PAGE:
Vegetation mapping of National Park units in the Great Plains
We have mapped the vegetation of the Tallgrass Prairie National Preserve and the Homestead National Monument, both in the Great Plains, and final reports are available for each:
A three-year program was initiated to complete the task of mapping and classifying the vegetation at both sites. The Kansas Biological Survey, in conjunction with NatureServe, developed a vegetation classification using the National Vegetation Classification System and produced digital vegetation maps. To classify the vegetation, plots were sampled during the summer of 2008. Additional data were obtained from vegetation plots sampled by the Inventory & Monitoring program in 2006.
Tallgrass Prairie National Preserve
The Tallgrass Prairie National Preserve encompasses 10,894 acres in eastern Kansas, just north of Strong City. This park unit was created on November 12, 1996, and is the first to protect a nationally significant example of the once vast tallgrass prairie ecosystem. Location map
Of the 400,000 square miles of tallgrass prairie that once covered the North American continent, less than 4 percent remains, primarily in the Flint Hills. The park unit is primarily rocky upland prairies and deep-soiled lowland prairies. It also contains some wet prairie ravines and riparian forests, as well as some former cropland and restored prairie.
To classify the vegetation, plots located throughout the preserve were sampled during the summer of 2008. Additional data were obtained from vegetation plots sampled by the Inventory & Monitoring program in 2006. Analysis of the plot data by the Biological Survey produced 12 map units (eight vegetated and four land-use) which are directly matched to corresponding plant associations and land-use classes.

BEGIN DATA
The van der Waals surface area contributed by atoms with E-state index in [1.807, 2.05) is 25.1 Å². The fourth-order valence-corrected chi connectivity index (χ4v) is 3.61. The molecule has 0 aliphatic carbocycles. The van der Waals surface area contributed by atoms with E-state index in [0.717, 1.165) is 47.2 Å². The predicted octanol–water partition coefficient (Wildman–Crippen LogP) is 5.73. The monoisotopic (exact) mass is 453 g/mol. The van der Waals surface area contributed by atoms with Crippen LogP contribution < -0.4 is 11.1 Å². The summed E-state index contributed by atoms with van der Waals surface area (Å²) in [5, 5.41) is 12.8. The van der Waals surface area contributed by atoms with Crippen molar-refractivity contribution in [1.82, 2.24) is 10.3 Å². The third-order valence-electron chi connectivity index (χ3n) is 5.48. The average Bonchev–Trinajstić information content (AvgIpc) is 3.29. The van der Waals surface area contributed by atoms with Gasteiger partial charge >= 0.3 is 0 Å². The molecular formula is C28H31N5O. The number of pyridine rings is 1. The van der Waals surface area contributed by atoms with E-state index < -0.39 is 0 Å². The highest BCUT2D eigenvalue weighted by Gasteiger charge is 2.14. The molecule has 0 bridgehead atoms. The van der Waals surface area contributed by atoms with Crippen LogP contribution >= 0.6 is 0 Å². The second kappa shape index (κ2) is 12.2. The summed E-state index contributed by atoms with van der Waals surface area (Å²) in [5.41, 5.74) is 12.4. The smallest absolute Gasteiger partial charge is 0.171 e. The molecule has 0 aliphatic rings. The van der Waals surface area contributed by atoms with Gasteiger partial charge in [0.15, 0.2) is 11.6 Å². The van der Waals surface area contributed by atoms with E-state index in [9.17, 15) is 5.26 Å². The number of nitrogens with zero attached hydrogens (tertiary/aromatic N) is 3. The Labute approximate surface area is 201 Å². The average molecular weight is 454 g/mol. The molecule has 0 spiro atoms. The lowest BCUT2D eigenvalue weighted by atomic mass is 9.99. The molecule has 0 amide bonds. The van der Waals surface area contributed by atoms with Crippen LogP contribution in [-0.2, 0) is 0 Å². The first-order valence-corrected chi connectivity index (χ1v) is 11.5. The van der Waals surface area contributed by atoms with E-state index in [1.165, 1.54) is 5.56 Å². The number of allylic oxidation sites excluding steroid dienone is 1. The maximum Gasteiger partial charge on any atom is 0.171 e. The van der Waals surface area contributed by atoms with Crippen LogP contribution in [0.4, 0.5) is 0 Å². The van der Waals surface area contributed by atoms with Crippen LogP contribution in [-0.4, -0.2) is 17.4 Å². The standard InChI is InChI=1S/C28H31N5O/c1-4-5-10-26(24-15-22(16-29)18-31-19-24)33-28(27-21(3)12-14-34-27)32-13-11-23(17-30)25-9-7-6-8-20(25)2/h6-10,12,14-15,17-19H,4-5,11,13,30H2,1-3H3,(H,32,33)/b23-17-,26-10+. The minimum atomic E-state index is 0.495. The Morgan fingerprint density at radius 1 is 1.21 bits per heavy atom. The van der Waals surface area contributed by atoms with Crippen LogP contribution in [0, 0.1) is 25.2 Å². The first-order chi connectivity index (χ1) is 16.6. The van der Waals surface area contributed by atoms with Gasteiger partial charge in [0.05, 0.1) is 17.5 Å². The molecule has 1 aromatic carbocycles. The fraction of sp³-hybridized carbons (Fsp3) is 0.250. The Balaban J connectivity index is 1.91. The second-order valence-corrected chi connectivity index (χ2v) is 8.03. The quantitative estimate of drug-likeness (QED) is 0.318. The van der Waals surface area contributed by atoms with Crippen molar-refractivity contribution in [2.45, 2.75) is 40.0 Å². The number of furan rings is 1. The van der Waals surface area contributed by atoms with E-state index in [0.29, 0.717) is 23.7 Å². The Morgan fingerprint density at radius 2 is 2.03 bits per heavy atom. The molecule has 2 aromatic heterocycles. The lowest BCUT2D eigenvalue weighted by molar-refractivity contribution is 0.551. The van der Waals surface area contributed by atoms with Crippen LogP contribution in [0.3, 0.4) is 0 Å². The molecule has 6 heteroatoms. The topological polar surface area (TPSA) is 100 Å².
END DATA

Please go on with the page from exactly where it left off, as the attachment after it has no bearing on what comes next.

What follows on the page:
Descriptions and a field key for all plant communities at the preserve are included in the final report. Draft maps were printed, field tested, reviewed and revised. Accuracy assessment (AA) data points were collected on 112 data points in 2009 by the Biological Survey and used to verify the map’s accuracy. Vegetation map
Homestead National Monument
Homestead National Monument was created to commemorate the significance of the Homestead Act of 1862, which granted 160 acres of free land to claimants and was one of the most significant and enduring events in the westward expansion of the United States. Homestead encompasses 184 acres in Gage County, west of Beatrice, Nebraska. Location map (To enlarge the image that comes up, please click on it.)
This site also hosts the oldest prairie restoration in the National Park system and the second-oldest tallgrass prairie restoration known. It has a small remnant of native tallgrass prairie and remnants of bur oak forest.
To classify the vegetation, 17 representative plots located throughout the approximately 1,725-acre project area (parks and environs) were sampled during summer 2008. Additional data were obtained from vegetation plots sampled by the Inventory & Monitoring program in 2006. Our analysis of the plot data by produced six distinct plant associations and alliances and four land-use classes. Two of the communities, encompassing the upland and lowland restored tallgrass prairie area, were unique to Homestead. Descriptions and a field key for all plant communities of Homestead are included in the final report.
Draft maps were printed, field tested, reviewed and revised. Twelve accuracy assessment (AA) data points were collected in 2009 by the Biological Survey and used to verify the map’s accuracy. Vegetation map